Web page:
Blackrock: firms that fail to decarbonise will not get money


Larry Fink, CEO of the world’s largest asset manager has warned companies they will find access to capital more expensive if they do not decarbonise. Eventually, they may not get it at all.

At the start of each year, the Blackrock CEO, who oversees $7tn worth of assets, largely pensions funds, writes to CEOs of some of the world’s largest companies.

In recent years, the message has been consistent: Sustainable investment is key to long term, stable growth required by pension funds. Failure to invest in a sustainable society will create instability, societal and financial.

Blackrock is backing up words with action and holding directors accountable. Last year it voted against, or withheld votes from 4,800 directors at 2,700 companies.

In his letter to CEOs, Fink warned it will wield a bigger stick.

“Where we feel companies and boards are not producing effective sustainability disclosures or implementing frameworks for managing these issues, we will hold board members accountable. Given the groundwork we have already laid engaging on disclosure, and the growing investment risks surrounding sustainability, we will be increasingly disposed to vote against management and board directors when companies are not making sufficient progress on sustainability-related disclosures and the business practices and plans underlying them.”

He warned that the money will dry up for firms that do not embed sustainability at their core. For those that embrace a sustainable approach, money will be easier to come by, and cheaper, said Fink.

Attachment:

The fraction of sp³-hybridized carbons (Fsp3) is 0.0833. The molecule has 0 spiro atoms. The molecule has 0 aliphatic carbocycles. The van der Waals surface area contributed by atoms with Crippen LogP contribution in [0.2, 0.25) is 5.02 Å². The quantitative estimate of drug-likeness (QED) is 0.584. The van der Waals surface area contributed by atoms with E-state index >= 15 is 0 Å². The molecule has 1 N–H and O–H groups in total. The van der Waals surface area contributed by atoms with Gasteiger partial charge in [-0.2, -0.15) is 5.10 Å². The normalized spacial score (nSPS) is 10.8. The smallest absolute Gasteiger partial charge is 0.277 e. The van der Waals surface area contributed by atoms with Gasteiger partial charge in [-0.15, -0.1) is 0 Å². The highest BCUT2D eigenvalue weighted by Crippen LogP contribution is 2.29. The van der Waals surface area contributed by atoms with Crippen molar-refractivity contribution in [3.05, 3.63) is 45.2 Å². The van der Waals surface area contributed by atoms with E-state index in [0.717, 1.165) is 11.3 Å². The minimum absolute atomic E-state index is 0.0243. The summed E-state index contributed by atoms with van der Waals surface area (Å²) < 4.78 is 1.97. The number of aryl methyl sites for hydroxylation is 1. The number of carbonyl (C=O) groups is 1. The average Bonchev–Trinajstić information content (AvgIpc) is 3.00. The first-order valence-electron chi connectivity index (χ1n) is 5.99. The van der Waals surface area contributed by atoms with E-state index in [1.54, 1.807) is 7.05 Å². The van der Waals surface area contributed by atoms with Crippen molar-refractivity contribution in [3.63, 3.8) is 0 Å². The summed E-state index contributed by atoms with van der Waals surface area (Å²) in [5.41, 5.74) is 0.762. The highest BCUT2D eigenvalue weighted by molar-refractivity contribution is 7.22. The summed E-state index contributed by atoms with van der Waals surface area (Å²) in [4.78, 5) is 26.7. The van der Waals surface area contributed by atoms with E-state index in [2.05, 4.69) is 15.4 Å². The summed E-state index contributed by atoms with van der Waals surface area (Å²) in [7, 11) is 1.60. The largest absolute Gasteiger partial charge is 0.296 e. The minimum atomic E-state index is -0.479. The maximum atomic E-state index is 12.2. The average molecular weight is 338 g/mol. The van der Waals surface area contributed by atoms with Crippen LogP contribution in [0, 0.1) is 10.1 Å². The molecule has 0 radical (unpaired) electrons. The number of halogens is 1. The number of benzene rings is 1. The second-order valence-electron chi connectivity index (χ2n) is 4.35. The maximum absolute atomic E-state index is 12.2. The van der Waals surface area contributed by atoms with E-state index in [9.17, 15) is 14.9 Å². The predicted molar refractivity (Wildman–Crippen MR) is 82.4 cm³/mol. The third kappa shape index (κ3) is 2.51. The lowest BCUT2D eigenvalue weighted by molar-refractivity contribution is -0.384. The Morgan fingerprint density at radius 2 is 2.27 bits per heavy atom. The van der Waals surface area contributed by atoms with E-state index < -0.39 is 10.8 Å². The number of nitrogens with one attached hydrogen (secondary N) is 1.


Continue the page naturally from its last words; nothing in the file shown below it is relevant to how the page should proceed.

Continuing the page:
“Over time, companies and countries that do not respond to stakeholders and address sustainability risks will encounter growing scepticism from the markets, and in turn, a higher cost of capital. Companies and countries that champion transparency and demonstrate their responsiveness to stakeholders, by contrast, will attract investment more effectively, including higher-quality, more patient capital.”

Describing climate change as the “ultimate long-term problem”, Fink said it is imperative for everyone to mitigate the existential threat.

“We don’t yet know which predictions about the climate will be most accurate, nor what effects we have failed to consider. But there is no denying the direction we are heading. Every government, company, and shareholder must confront climate change.”

See the letter to CEOs here, and to clients here.

Leading corporates, councils and universities will share their decarbonisation plans at the Energyst’s free ‘Delivering Net Zero’ conference and exhibition, 22-23 April, Silverstone. Details here.

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